For the Ring Road bypass,the deadline is July. The UP Link road,meanwhile,is expected to be completed by May.

— Aanchal Bansal

Hold your breath for Games’ ceremonies

With a host of music,film and theatre festivals,and major gigs lined up,the definite not-to-be-missed affair this year will be the Commonwealth Games opening and closing ceremonies.

The year will begin with Pravasi Film Festival which will screen over 30 feature and non-feature films. Bonjour India,the Festival of France in India,meanwhile,will continue till February with some interesting opera and jazz performances lined up in the beginning of the year.

A major performance will be by the four-time Grammy-nominated tabla maestro Ustad Zakir Hussain at Kamani Auditorium. Also,with underground music becoming the new mainstream,the year is expected to be better in terms of non-commercial music.

— Suanshu Khurana

Traffic cops to tune in with alerts

Soon,expect songs playing on your car radio to be punctuated with traffic update straight from the Traffic Control Unit. To better connect with commuters,the Delhi Traffic Police is eyeing a tie-up with FM radio stations.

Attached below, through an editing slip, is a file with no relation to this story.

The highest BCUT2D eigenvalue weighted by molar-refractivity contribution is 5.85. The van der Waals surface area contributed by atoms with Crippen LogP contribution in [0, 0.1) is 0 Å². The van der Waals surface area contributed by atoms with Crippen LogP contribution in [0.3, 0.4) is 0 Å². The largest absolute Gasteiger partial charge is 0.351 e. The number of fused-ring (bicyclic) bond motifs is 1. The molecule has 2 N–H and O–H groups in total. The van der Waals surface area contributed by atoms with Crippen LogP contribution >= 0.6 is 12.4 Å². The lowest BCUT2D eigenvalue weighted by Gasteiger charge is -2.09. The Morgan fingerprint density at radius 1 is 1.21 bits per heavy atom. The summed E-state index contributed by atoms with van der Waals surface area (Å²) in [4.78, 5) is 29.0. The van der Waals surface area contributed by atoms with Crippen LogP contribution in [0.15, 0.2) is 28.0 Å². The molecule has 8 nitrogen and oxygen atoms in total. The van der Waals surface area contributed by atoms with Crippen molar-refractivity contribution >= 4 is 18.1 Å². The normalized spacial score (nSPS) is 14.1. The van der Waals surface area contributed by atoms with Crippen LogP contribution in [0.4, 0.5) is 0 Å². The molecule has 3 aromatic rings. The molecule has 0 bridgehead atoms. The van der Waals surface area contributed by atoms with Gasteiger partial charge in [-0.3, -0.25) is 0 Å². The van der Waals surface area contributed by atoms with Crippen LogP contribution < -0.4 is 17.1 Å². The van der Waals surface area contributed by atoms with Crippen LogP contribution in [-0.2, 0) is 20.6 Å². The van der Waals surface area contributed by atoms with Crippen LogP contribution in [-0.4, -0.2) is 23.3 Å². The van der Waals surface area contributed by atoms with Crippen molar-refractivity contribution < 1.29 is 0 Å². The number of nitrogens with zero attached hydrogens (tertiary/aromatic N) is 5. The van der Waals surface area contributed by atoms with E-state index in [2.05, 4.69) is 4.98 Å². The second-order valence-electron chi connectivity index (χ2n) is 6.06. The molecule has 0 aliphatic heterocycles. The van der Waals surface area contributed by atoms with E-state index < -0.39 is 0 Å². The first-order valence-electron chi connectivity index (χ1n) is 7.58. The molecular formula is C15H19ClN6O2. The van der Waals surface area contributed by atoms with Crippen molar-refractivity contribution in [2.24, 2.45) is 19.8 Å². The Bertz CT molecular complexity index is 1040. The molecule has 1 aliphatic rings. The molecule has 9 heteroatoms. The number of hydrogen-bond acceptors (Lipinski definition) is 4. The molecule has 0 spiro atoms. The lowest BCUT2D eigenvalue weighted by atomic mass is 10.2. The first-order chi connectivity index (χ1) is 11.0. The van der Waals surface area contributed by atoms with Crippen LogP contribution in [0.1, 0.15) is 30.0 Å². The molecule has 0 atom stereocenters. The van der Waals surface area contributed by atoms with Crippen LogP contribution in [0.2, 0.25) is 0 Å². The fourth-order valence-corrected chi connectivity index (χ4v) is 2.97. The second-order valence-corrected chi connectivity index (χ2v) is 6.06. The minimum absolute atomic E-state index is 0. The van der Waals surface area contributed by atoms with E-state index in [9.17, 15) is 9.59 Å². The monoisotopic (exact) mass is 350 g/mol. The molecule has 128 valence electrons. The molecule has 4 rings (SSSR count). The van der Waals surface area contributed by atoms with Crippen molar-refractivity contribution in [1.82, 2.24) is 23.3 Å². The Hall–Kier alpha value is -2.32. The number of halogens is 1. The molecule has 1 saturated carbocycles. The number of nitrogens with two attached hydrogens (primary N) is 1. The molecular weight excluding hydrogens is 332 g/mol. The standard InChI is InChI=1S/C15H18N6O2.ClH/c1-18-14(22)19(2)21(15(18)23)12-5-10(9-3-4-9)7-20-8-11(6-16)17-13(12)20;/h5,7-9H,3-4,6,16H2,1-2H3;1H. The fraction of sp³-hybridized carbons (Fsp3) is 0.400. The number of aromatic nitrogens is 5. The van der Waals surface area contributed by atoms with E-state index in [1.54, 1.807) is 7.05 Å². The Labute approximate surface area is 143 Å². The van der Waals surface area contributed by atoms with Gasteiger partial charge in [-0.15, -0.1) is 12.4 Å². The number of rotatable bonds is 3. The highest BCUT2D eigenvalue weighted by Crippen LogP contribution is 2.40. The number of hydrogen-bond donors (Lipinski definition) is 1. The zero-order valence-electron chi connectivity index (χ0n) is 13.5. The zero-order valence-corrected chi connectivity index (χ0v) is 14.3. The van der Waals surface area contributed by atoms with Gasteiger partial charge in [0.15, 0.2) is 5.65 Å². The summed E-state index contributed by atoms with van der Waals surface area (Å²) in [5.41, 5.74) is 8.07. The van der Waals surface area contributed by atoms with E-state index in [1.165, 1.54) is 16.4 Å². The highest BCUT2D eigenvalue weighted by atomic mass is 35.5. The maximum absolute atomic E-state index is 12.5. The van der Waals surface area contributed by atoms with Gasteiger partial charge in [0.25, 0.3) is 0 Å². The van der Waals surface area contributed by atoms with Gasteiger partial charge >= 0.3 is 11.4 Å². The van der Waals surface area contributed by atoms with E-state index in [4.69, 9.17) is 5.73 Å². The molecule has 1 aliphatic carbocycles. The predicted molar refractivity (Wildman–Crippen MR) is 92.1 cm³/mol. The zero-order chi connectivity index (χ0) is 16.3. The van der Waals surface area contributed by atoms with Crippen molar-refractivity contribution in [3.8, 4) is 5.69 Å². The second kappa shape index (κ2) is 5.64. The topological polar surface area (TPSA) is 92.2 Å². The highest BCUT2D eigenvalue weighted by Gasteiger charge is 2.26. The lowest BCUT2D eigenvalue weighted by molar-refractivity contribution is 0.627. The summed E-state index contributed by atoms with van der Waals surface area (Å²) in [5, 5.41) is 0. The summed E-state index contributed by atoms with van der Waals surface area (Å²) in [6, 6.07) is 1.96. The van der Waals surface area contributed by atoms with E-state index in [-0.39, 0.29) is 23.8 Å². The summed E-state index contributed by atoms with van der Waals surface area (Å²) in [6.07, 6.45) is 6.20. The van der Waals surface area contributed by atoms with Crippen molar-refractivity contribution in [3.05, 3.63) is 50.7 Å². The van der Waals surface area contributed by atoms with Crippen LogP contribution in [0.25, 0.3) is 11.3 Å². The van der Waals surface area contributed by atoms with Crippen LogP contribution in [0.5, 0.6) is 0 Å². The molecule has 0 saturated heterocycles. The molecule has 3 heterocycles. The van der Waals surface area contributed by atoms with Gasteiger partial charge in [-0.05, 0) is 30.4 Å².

Says Special Commissioner (Traffic) Ajay Chadha: “We realised that this medium is not being tapped as much as it should be,looking at the amount of possibilities it has.”

If all works according to plan,the traffic police will provide information about traffic situation — road blocks,jams,diversion,etc — to FM stations and have the radio jockeys as their mouthpiece.

While a few radio stations already provide traffic update,the information is mostly based on messages received from listeners across the city.